Online Data Quality
The Advertising Research Foundation is the premier marketing and advertising industry organization in the world. It draws its membership from a world class roster of advertising agencies, marketing research firms, media measurement companies, digital advertising and research measurement companies, public opinion polling firms, broadcasters, and manufacturers. There are few companies that fall underneath the banner of “marketing” that cannot find a home within the ARF.
The cornerstone upon which all of these industries have been built, centers around data quality. While “data quality” means different things to different people, the most commonly accepted definition involves a combination of data validity, reliability, utility in business, and alignment with known benchmarks.. In 2008, the Advertising Research Foundation embarked on an initiative to understand the factors that affect data quality in online survey research. In the ensuing years there have been two major initiatives, the first to understand the magnitude of the variation observed across multiple providers of online research sample.
By “sample” we mean, in large part, consumers who have expressed a willingness to participate in a variety of research studies related to their own behaviors regarding products and services, or their general attitudes and beliefs about a wide range of social and or political issues. The more well-established marketing research firms that have their own consumer panels have carefully developed methodologies for recruiting, incentivizing, and maintaining large pools of respondents who are engaged in the research process. The ARF’s charge in 2008 was to determine the extent of the variability across a large group of marketing research firms well known in the industry.
Surveys & Forecasts LLC was chosen after an extensive review process to be the primary analytic partner in this significant effort. This was not a small undertaking, involving 17 marketing research firms and over 75,000 interviews. The study design involved a pre-post design, in which the same study was executed one month apart to determine test-retest reliability. In addition, there were two versions of the study, one 15 minute version and a 30 minute version. This was conducted in order to determine fatigue affects and positional effects for various modules of the study.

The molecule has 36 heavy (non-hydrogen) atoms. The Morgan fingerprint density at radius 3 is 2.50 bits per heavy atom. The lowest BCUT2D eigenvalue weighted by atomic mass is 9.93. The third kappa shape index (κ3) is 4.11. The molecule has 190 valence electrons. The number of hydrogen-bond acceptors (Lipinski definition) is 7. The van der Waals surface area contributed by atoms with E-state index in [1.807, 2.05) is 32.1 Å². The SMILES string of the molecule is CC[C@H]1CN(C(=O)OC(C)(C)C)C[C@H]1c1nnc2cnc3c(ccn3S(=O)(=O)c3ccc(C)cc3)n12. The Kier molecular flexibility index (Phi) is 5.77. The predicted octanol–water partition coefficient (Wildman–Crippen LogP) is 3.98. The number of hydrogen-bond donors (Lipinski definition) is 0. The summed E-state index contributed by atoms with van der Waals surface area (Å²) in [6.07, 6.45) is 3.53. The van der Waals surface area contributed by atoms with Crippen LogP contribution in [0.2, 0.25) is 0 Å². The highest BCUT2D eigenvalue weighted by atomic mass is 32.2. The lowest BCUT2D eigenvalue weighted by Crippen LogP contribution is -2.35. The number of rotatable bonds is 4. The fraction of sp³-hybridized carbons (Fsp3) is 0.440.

While the detailed findings of this research are too voluminous to report here, and are available on the ARF website in more detail, the primary findings of this initial 2008 study were:
Double opt-in consumer panels from the major marketing research firms do, in fact, vary in the level of response for key evaluative and diagnostic measures.
Responses to stimuli, such as new product concepts, also produce significant variation across marketing research companies.
There is a high level of correlation between a respondent's self-reported survey enjoyment and levels of engagement in the survey itself. In particular, topics that are interesting, engaging, and tap into the respondents innate curiosity produce an attention span is significantly longer than studies that do not.
Monetary incentives, such as cash equivalents, promotional points, lottery tickets, and the like, while useful as a “thank you” and to demonstrate appreciation for the respondents time are not the primary motivator for participation in online research. Rather, respondents express a desire to shape the marketing process, to have their opinions heard, and to participate in a larger community of individuals who are providing feedback to companies.
The more recent 2013 initiative known as Foundations of Quality 2.0 was focused on the effects of sampling on data quality. This research has also produced a significant number of academic articles on the effects of quotas, sampling plans, question construction, digital fingerprinting, methodologies, and alternative ways of estimating self-reported data that have created a significant body of knowledge available for researchers worldwide. This latter data set continues to be mind for research insights and has produced significant new knowledge in the research community.